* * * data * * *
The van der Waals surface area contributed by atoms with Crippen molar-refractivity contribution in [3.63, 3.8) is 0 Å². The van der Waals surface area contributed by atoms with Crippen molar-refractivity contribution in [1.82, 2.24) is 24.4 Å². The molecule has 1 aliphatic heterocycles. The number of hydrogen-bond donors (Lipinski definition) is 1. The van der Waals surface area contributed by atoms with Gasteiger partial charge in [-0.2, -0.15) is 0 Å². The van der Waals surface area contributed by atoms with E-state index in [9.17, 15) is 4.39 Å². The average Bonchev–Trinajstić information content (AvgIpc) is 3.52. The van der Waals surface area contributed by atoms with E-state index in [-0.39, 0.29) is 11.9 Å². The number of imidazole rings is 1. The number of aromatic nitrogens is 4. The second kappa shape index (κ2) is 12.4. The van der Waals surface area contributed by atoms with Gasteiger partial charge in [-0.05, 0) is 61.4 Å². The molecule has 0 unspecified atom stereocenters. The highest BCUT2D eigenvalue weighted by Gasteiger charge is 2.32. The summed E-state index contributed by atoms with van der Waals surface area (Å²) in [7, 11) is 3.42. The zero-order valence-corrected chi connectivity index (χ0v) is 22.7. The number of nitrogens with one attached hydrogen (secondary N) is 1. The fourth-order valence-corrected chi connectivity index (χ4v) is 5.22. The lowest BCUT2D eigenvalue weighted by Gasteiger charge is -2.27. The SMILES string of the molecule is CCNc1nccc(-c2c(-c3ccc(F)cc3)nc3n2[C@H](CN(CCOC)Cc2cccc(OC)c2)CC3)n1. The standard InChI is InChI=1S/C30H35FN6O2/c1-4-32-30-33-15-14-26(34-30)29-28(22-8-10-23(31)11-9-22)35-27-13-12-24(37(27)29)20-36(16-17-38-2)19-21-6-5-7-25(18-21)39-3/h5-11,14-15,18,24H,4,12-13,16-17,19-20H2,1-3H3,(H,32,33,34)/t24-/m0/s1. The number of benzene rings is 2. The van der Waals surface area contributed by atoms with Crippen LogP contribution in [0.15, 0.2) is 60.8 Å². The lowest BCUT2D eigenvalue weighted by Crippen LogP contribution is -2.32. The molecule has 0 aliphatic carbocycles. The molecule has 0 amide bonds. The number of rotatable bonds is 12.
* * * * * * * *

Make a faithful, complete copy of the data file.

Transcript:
The van der Waals surface area contributed by atoms with Crippen molar-refractivity contribution in [3.63, 3.8) is 0 Å². The van der Waals surface area contributed by atoms with Crippen molar-refractivity contribution in [1.82, 2.24) is 24.4 Å². The molecule has 1 aliphatic heterocycles. The number of hydrogen-bond donors (Lipinski definition) is 1. The van der Waals surface area contributed by atoms with Gasteiger partial charge in [-0.2, -0.15) is 0 Å². The van der Waals surface area contributed by atoms with E-state index in [9.17, 15) is 4.39 Å². The average Bonchev–Trinajstić information content (AvgIpc) is 3.52. The van der Waals surface area contributed by atoms with E-state index in [-0.39, 0.29) is 11.9 Å². The number of imidazole rings is 1. The number of aromatic nitrogens is 4. The second kappa shape index (κ2) is 12.4. The van der Waals surface area contributed by atoms with Gasteiger partial charge in [-0.05, 0) is 61.4 Å². The molecule has 0 unspecified atom stereocenters. The highest BCUT2D eigenvalue weighted by Gasteiger charge is 2.32. The summed E-state index contributed by atoms with van der Waals surface area (Å²) in [7, 11) is 3.42. The zero-order valence-corrected chi connectivity index (χ0v) is 22.7. The number of nitrogens with one attached hydrogen (secondary N) is 1. The fourth-order valence-corrected chi connectivity index (χ4v) is 5.22. The lowest BCUT2D eigenvalue weighted by Gasteiger charge is -2.27. The SMILES string of the molecule is CCNc1nccc(-c2c(-c3ccc(F)cc3)nc3n2[C@H](CN(CCOC)Cc2cccc(OC)c2)CC3)n1. The standard InChI is InChI=1S/C30H35FN6O2/c1-4-32-30-33-15-14-26(34-30)29-28(22-8-10-23(31)11-9-22)35-27-13-12-24(37(27)29)20-36(16-17-38-2)19-21-6-5-7-25(18-21)39-3/h5-11,14-15,18,24H,4,12-13,16-17,19-20H2,1-3H3,(H,32,33,34)/t24-/m0/s1. The number of benzene rings is 2. The van der Waals surface area contributed by atoms with Crippen LogP contribution in [0.15, 0.2) is 60.8 Å². The lowest BCUT2D eigenvalue weighted by Crippen LogP contribution is -2.32. The molecule has 0 aliphatic carbocycles. The molecule has 0 amide bonds. The number of rotatable bonds is 12.